In a Sudanese cotton village, 15-year-old Nafisa has a crush on Babiker. Alas, her parents have arranged for her to marry Nadir, a young Sudanese businessman who lives abroad. Nafisa's grandmother Al-Sit, the town's powerful matriarch, has her own plans for Nafisa's future. But can Nafisa decide for herself?
Three Questions for the Director
1. Short Film has a unique way of telling stories and exploring themes. What is it that fascinates you about the short format?
Suzannah Mirghani: Short films are worlds unto themselves—often forming feeling rather than always making meaning. A good short film can distill the intensity of life in a few minutes. It can capture a transient moment that tells you everything you need to know. I love how short films can visually embody the fleeting fluidity of poetry. In a short film’s everything and simultaneous nothingness, I am reminded of a poem by William Blake, “Auguries of Innocence,” in which he writes:
To see a World in a Grain of Sand
And a Heaven in a Wild Flower
Hold Infinity in the palm of your hand
And Eternity in an hour
2. The program your film is selected for is called “Embracing your Instinct”: What connection do you see between your film and that title?
Suzannah Mirghani: My film AL-SIT follows the story of a young girl whose marriage is being negotiated by others in her family—without her input. She becomes like us, an audience member watching her life unfold, wondering what will happen next in her own story. By the end, the human tendency for freedom and personal choice is too overwhelming, and she does indeed embrace her instinct for both rebellion and liberation.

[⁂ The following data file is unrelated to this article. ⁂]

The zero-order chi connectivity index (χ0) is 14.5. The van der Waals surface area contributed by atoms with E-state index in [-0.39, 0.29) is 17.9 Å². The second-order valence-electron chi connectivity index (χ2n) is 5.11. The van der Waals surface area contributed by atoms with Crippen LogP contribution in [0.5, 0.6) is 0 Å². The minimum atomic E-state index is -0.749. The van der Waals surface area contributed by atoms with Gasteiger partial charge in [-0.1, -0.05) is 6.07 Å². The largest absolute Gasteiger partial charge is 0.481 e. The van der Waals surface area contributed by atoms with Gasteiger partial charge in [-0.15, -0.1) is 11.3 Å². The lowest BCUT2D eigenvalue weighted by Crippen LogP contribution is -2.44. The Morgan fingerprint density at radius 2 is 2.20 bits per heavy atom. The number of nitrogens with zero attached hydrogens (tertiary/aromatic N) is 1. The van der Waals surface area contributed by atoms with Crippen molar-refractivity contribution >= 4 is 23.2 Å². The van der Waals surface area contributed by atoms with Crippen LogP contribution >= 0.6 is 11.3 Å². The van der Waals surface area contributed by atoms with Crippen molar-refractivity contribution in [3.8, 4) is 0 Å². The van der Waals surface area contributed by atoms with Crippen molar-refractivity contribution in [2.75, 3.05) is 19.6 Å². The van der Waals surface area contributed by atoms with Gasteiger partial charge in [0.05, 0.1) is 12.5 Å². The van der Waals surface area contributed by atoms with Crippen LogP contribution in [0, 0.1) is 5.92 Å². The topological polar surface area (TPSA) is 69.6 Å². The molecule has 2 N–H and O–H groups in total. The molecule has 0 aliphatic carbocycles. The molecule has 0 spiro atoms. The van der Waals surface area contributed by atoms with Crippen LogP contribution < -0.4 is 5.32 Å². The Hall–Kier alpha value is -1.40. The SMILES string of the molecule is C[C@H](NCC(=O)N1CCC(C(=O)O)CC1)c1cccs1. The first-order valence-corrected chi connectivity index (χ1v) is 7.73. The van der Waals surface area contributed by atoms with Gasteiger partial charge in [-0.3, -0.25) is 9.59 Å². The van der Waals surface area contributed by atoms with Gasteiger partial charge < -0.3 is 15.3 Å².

3. What film has inspired you most to make films yourself and what part of it do you see in your own work?
Suzannah Mirghani: If I were to offer a collection of films that have inspired me when making AL-SIT, then I am indebted to the visual poetry of Abbas Kiarostami’s The Wind Will Carry Us, Nuri Blige Ceylan’s Once Upon a Time in Anatolia, and Alice Rohrwacher’s Happy as Lazzaro. Upon first viewing, I knew that these were the kinds of film I loved instinctively. There is so much more being unsaid than there is being shown on screen: a kind of mysticism that is awoken in the viewer. I am most interested in films that deal with the both the mundane and dramatic meetings of modernity and tradition. These films are both time and place. They are an audiovisual record of all that is being lost and all that is coming into being.
Actor: Fatma Farid, Mihad Murtada, Haram Bashir, Murtada Eltayeb, Rabeha Mahmoud, Alsir Mahjoub, Talaat Farid, Mohammed Magdi
Screenplay: Suzannah Mirghani
Director of Photography: Khaid Awad
Producer: Suzannah Mirghani, Eiman Mirghani
Director: Suzannah Mirghani
Sales Agent: Marwan Elshafey, Martina Fiorellino, Suzannah Mirghani
Editor: Suzannah Mirghani, Abdelrahim Kattab
Sound Design: Falah Hannoun
Art Design: Sara Awad
Sound Editing: Falah Hannoun